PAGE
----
Blogging Like I've Never Blogged Before

Thursday, October 16, 2003

I never thought that my ferry driving experience would make me feel like an authority on a breaking news story. I was watching NY1 (for you out-of-towners, that's the local all-news station) when they busted in with their awesome breaking news graphic. The letters practically jump at you with intensity. It was like watching a 3D movie. You say to yourself, "This shit is about to break - big time!"

I didn't expect it to be any real big news. Breaking News lately qualifies as just about anything. "There is maaajor traffic on the FDR. Stick with New York 1 and we will keep you posted as details become available."

So when I saw that it was the Staten Island ferry, I immediately thought of my days back in Disney World when I drove a ferry boat. Also known as the best job I ever had. I drove a boat that was based on the design of the Staten Island ferries. They were much smaller, but we still could carry almost 1,000 people.

I was listening to the reporters, all trying to speculate and come up with the reason why it crashed. They were all talking about how it might have been the wind that had something to do with it. Then they finally showed some footage from the scene and all of the wreckage, and I knew when I saw it that there was no way that damage could have been caused by wind.

But the reporters still went on with the wind angle. One reporter actually interviewed another NY1 reporter because he used to ride the ferry a lot. It was a pretty useless interview. It's like if after a plane crash a reporter said, "OK, on the line we have 7 year-old Katie. She said she doesn't know her last name. Anyway, she just flew back from a vacation with her family from Florida. Katie, can you tell us what the plane was like?"

So I was very tempted to call up NY1 and offer my ferry boat captain expertise. But then I thought about it and I shied away, basically because I feared they would make fun of me.

Reporter: OK, on the phone we have Mike Toole. He used to drive a ferry boat at Disney World. Disney World? (aside to producer) Is that right? This is the best we could get? OK. Anyway, Mike, how was the boat you drove similar to the Staten Island ferries?

Me: Well, the boats we drove were actually based on the original design of the Staten --

Reporter: I'm sorry, but don't those boats ride on a track?

Me: Um, no actually, they were all free-floating vessels. The area where I drove the boats was one of the few in the entire park where they weren't on tracks. Anyway, as I was saying, the design was based on the original Staten Island ferries, and they still use the same design in the boats today, so while the boats I drove were smaller, they are basically the same.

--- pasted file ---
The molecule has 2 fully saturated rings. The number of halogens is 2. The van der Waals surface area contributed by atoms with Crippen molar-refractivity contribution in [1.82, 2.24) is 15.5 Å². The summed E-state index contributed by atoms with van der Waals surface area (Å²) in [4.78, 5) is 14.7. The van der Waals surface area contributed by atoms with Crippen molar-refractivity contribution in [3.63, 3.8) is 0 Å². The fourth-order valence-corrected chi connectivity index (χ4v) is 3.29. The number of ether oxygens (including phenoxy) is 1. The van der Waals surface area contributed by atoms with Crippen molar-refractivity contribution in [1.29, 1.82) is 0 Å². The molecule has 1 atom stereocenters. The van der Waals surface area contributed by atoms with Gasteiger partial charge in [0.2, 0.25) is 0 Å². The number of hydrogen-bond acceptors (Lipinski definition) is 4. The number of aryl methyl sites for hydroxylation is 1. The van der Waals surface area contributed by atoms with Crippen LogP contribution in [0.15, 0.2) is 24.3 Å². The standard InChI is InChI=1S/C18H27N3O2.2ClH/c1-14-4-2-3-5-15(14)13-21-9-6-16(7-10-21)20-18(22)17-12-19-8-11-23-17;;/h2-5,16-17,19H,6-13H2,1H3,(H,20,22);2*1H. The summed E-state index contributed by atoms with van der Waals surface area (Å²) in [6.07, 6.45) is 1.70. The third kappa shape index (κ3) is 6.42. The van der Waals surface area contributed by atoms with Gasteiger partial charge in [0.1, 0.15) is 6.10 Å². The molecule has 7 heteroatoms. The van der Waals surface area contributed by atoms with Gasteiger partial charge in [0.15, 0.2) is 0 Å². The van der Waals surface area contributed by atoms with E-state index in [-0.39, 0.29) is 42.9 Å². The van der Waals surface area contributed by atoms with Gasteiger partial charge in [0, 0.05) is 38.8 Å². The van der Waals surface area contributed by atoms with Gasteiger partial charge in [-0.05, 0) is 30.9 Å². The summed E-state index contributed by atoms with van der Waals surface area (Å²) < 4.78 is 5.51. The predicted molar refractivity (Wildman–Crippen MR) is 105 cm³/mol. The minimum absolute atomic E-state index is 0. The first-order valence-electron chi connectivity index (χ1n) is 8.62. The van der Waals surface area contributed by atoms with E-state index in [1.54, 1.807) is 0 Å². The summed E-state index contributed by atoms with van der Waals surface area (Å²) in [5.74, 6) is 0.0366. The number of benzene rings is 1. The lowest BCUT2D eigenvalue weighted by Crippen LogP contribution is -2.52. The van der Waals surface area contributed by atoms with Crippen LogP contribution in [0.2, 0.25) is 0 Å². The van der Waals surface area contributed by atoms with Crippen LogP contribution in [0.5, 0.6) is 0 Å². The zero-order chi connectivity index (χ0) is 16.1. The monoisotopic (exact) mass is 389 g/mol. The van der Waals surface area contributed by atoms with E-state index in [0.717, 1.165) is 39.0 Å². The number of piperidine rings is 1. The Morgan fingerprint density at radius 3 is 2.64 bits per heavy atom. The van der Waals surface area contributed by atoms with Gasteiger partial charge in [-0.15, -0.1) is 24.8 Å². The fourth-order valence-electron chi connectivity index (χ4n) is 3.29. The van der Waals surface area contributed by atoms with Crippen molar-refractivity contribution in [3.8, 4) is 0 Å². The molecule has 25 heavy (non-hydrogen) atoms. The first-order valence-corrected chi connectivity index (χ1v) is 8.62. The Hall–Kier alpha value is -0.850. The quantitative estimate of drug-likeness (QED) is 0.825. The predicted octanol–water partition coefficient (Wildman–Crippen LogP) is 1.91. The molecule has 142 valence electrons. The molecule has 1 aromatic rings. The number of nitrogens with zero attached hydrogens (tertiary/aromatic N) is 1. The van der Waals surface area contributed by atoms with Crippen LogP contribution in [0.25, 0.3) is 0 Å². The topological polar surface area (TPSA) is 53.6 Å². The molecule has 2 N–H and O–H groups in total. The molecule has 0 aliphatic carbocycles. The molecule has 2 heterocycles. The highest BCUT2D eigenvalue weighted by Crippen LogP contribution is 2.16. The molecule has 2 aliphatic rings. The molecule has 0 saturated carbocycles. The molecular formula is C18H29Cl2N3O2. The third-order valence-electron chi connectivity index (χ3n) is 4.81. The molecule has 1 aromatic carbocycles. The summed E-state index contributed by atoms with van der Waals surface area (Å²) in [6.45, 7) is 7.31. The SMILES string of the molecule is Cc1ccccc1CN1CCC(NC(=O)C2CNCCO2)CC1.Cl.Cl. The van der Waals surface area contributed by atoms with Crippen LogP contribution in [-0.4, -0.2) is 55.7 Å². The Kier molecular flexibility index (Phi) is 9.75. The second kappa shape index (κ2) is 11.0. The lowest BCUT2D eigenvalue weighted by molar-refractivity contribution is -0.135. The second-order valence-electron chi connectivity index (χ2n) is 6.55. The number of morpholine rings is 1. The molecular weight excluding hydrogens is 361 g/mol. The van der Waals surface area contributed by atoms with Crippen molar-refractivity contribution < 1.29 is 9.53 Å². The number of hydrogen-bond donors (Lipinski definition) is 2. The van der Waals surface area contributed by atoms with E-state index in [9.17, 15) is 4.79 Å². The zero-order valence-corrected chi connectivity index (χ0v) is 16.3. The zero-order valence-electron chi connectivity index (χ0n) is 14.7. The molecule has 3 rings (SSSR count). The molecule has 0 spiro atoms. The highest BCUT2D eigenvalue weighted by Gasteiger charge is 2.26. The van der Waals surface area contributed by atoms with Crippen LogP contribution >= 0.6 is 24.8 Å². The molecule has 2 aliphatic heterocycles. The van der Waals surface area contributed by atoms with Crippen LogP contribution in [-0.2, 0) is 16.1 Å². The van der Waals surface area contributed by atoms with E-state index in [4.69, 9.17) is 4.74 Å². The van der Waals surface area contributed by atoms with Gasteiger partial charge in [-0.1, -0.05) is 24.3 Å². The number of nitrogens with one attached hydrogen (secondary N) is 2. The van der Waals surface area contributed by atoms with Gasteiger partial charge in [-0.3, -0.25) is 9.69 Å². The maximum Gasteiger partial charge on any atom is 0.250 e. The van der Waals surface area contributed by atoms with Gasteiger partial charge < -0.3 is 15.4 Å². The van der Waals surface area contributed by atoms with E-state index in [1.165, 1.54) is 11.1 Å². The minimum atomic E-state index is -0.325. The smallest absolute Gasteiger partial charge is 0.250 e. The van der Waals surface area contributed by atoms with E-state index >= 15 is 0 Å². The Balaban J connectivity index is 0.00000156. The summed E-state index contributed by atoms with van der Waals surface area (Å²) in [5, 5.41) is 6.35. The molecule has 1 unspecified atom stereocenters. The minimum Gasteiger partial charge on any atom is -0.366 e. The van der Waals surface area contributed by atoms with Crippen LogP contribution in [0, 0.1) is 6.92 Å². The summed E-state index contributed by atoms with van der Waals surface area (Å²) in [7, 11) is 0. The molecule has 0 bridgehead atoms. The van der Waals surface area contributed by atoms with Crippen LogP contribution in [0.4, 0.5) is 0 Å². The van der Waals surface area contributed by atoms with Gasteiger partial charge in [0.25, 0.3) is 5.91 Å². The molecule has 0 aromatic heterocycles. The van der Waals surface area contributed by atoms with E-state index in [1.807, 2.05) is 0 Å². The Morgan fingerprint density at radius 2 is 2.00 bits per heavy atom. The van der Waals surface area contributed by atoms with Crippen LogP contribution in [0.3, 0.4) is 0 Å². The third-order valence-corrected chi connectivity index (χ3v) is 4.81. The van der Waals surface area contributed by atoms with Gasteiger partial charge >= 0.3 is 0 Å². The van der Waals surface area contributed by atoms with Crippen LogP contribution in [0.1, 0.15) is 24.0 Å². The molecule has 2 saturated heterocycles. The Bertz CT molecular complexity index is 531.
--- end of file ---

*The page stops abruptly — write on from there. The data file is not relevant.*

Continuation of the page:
Reporter: Except for the fact that the ones you drove were on a track, right?

Me: No, I just told you that they were not.

Reporter: Really?

Me: Yeah, I just said that.

Reporter: I guess I wasn't listening. I was picturing that scene from Fantasia with all the water. You know, where Mickey Mouse is waving it all around with his hands.

Me: Yes, I am familiar with that movie.

Reporter: So I'm like picturing you driving the boat, but you look like Mickey Mouse. It's a pretty funny visual.

Me: Shouldn't we focus on what's going on here? This is pretty serious.

Reporter: Oh, yeah. Sure, sure. So tell, me Disney Boy, what's your brilliant theory on all this?

Me: Well, I just wanted to say, that after I saw pictures of the damage, while wind may have played a part in it, there is no way that it was only the wind that was the major cause. I'm sure that there have been windier days than this, and there has never been anything close to this kind of damage.

Reporter: Uh-huh. Let me ask you a question. Did you have to wear some kind of funny costume? Like Mickey Mouse ears or anything?

Me: No. Well, we did have this kind of captain costume, you know with a hat and a striped shirt, but nothing crazy. Some people had much worse costumes. But I don't think that's the point here.

Reporter: Oh man, that's hilarious. Did you have an eye patch or a parrot or something like that.

Me: No, we weren't pirates. Anyway, back to the ferry accident.

Reporter: Oh yeah. You were saying some crap about wind or something. Which, you really can't comment on with any authority, being that your boat was on a track.

Me: IT WAS NOT ON A TRACK! I really drove this boat, dammit! We had a lot of responsibility. there was a very good chance we could have crashed as well. In fact, there have been accidents in the past where people were injured.

Reporter: Sure thing, Cap'n.

Me: Anyway, the thing with the wind, while you do have to use more speed when you are docking on windy day like today, it shouldn't be going a speed that could cause this kind of damage. My guess here would be something happened to the pilot, or it was something mechanical that prevented him from stopping. But if that was the case, he probably would have realized there was a problem and turned the boat before it got closer to the slip.

Reporter: What's a slip?

Me: It's where the ferry docks. It's what you guys keep calling a "slot".

Reporter: I like slot better. Slips are what my grandma wears.

Me: OK. Look, I'm going to go. I thought I could help you out here, but obviously --

Reporter: No, no wait! How did you get this job? Did you have connections? Like, was your dad frat brothers with Donald Duck or something like that?

Me: Bye bye. I'm going to go call NBC and help them.

Reporter: OK, well that was Mike O'Toole, who used to drive a boat in Disney World. Obviously, we really shouldn't pay much attention to what he said, because we all know that those boats down there are on tracks. Anyway, now for your Weather on the 1's. Right after the break, we are going to talk to a man who was once on a cruise ship, and his daughter, whose favorite movie is Pirates of the Caribbean.
All material © Mike Toole; 2003 - 2006